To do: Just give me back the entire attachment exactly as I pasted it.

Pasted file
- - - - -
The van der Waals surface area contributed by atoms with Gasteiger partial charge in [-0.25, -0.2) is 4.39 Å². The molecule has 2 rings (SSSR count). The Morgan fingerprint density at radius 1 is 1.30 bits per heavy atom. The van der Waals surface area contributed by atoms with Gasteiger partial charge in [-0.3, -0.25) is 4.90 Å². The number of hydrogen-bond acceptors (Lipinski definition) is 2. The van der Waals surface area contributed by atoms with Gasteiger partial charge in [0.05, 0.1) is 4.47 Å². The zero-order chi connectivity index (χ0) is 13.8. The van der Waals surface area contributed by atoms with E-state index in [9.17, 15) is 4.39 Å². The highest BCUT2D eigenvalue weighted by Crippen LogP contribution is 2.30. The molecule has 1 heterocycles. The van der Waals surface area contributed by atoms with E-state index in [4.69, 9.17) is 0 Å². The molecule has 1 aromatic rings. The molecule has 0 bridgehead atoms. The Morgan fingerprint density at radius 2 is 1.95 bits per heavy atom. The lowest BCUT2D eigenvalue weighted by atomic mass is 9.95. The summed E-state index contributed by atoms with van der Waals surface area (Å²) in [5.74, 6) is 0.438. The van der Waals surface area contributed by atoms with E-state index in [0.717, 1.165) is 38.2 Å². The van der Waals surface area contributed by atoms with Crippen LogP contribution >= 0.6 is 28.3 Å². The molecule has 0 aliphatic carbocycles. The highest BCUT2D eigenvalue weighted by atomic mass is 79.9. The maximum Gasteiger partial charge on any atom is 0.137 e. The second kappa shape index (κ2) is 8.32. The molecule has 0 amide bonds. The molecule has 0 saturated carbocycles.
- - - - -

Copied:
The van der Waals surface area contributed by atoms with Gasteiger partial charge in [-0.25, -0.2) is 4.39 Å². The molecule has 2 rings (SSSR count). The Morgan fingerprint density at radius 1 is 1.30 bits per heavy atom. The van der Waals surface area contributed by atoms with Gasteiger partial charge in [-0.3, -0.25) is 4.90 Å². The number of hydrogen-bond acceptors (Lipinski definition) is 2. The van der Waals surface area contributed by atoms with Gasteiger partial charge in [0.05, 0.1) is 4.47 Å². The zero-order chi connectivity index (χ0) is 13.8. The van der Waals surface area contributed by atoms with E-state index in [9.17, 15) is 4.39 Å². The highest BCUT2D eigenvalue weighted by Crippen LogP contribution is 2.30. The molecule has 1 heterocycles. The van der Waals surface area contributed by atoms with E-state index in [4.69, 9.17) is 0 Å². The molecule has 1 aromatic rings. The molecule has 0 bridgehead atoms. The Morgan fingerprint density at radius 2 is 1.95 bits per heavy atom. The lowest BCUT2D eigenvalue weighted by atomic mass is 9.95. The summed E-state index contributed by atoms with van der Waals surface area (Å²) in [5.74, 6) is 0.438. The van der Waals surface area contributed by atoms with E-state index in [0.717, 1.165) is 38.2 Å². The van der Waals surface area contributed by atoms with Crippen LogP contribution >= 0.6 is 28.3 Å². The molecule has 0 aliphatic carbocycles. The highest BCUT2D eigenvalue weighted by atomic mass is 79.9. The maximum Gasteiger partial charge on any atom is 0.137 e. The second kappa shape index (κ2) is 8.32. The molecule has 0 amide bonds. The molecule has 0 saturated carbocycles.